Enjoy reading our interview with award-winning author Lucian Barnes.
In his interview, Lucian talks about his career as a horror writer, things which inspire his terrifying stories, and his latest horror book Fractured Reflections.
About the Author Lucian Barnes
Hello, fans of everything that goes bump in the night! My name is Lucian Barnes, and I’ve been writing horror/fantasy novels for several years. I am always looking for creative ways to terrify my audience and pride myself on the ability to keep readers on their toes. Expect the unexpected because nothing is off limits.
My latest work, a book of short stories called Fractured Reflections, will take readers through a whirlwind of terror consisting of demons, ghosts, zombies, vampires, and fairytales gone wrong, as well as many other tidbits of the twisted constructs of my mind.
The inspiration for these types of tales comes from basically everywhere, although most frequently while I slumber. Many would consider such nighttime visions to be nightmares, but to me, they’re just dreams.
I’ll often wake during particularly vivid ones to jot down bits and pieces of my experience, or perhaps just a detail that stood out which had the potential to spawn a story.
Other times, I find inspiration in discussions with readers, especially when a person dares to tell me what terrifies them the most. In those cases, you can almost guarantee I will find a way to use the idea.
While many readers have a propensity to compare my work to Stephen King, I feel the only real similarity is the subject matter of my writings. In my humble opinion, I believe my stories tend to have a more gruesome edge to them … similar to what someone might expect when watching a horror movie.
No, not the PG-13 types, where the main objective is to make an individual jump. I’m talking about the R-rated stuff, the bloody, gory, cover your eyes, I think I’m going to be sick kind of horror.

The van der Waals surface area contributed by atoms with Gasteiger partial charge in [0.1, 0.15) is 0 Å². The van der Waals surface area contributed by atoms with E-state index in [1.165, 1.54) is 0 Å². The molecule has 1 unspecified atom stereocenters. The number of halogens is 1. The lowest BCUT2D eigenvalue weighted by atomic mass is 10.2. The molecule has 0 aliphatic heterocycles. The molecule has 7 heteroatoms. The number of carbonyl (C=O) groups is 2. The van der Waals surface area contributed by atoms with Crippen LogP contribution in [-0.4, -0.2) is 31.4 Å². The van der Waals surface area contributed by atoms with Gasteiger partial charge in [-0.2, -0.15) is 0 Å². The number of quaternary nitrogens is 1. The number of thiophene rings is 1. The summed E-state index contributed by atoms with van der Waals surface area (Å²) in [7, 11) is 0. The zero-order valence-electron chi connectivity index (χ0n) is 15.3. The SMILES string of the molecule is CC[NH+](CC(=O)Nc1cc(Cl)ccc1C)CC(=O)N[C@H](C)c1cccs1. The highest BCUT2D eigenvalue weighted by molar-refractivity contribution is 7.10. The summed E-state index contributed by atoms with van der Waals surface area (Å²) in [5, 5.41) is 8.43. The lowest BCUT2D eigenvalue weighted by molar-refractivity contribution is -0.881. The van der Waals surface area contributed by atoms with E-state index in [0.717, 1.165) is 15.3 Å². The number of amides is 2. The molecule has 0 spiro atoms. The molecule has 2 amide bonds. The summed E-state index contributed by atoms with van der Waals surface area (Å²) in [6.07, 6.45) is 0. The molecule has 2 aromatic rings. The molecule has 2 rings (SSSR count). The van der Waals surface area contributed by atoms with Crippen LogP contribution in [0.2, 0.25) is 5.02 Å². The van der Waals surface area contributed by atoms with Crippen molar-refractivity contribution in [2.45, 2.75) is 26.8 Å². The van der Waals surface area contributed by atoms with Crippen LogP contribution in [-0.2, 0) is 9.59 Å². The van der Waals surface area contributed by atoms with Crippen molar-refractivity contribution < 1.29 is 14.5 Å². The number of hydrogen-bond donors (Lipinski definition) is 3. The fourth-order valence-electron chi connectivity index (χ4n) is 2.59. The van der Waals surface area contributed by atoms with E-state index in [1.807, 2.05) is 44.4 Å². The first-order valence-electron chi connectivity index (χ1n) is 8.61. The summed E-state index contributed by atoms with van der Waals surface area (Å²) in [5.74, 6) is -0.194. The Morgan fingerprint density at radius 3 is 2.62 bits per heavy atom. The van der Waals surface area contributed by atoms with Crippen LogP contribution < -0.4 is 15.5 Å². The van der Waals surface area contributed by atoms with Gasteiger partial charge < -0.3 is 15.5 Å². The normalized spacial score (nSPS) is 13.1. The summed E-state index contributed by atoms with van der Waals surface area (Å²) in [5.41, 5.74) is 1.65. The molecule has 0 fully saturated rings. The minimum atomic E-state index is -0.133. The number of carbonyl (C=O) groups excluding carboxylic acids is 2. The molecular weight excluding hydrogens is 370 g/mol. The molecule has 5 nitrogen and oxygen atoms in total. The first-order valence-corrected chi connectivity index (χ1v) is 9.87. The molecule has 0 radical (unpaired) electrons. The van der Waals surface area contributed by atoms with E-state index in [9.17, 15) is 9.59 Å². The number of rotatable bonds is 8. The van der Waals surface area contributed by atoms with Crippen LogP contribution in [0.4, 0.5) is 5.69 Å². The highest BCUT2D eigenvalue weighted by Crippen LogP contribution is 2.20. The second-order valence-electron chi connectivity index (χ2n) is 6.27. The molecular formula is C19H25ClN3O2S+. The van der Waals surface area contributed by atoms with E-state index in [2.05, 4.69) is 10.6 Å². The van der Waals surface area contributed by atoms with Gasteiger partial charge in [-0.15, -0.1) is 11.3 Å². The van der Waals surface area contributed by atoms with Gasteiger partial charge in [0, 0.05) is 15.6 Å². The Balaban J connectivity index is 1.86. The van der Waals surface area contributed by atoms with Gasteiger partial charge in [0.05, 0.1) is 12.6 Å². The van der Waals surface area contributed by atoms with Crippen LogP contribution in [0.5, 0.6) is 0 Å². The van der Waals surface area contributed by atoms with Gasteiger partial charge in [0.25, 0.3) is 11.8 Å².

Do I have your attention? Or, perhaps you’ve run off to hide from the inevitable eyes you feel watching you?
If not, and you’re still with me, I would be honored to see you pick up one of my books.
Q: At what age did you start writing?
I began writing stories at an early age, which I believe was perhaps around the time I was ten years old. Back then, they were mainly inspired by Scooby Doo cartoons and Hardy Boys books.
Q: What was your first book writing experience like?
The first actual book that I wrote, Desolace, was a grueling, two-year journey. The length of time it took for me to write it was primarily due to my compulsion for perfection. I was naive about the literary industry back then, and how things were done. I had a nasty habit of editing while I wrote, which slowed production considerably. Since then, I’ve learned to keep each phase of creation separate. In other words, get the story out first … then worry about fine tuning it.
Q: What kept you going…?
When times are tough, and you feel like there’s more negativity surrounding your work than positive comments, there always seems to be that one fan or friend that says something encouraging to keep me on track. Besides, the voices in my head wouldn’t allow me to stop writing, even if I truly wanted to.
Q: Are you a full-time or part-time writer?
I am a full-time writer. At this point, I have twelve books on the market.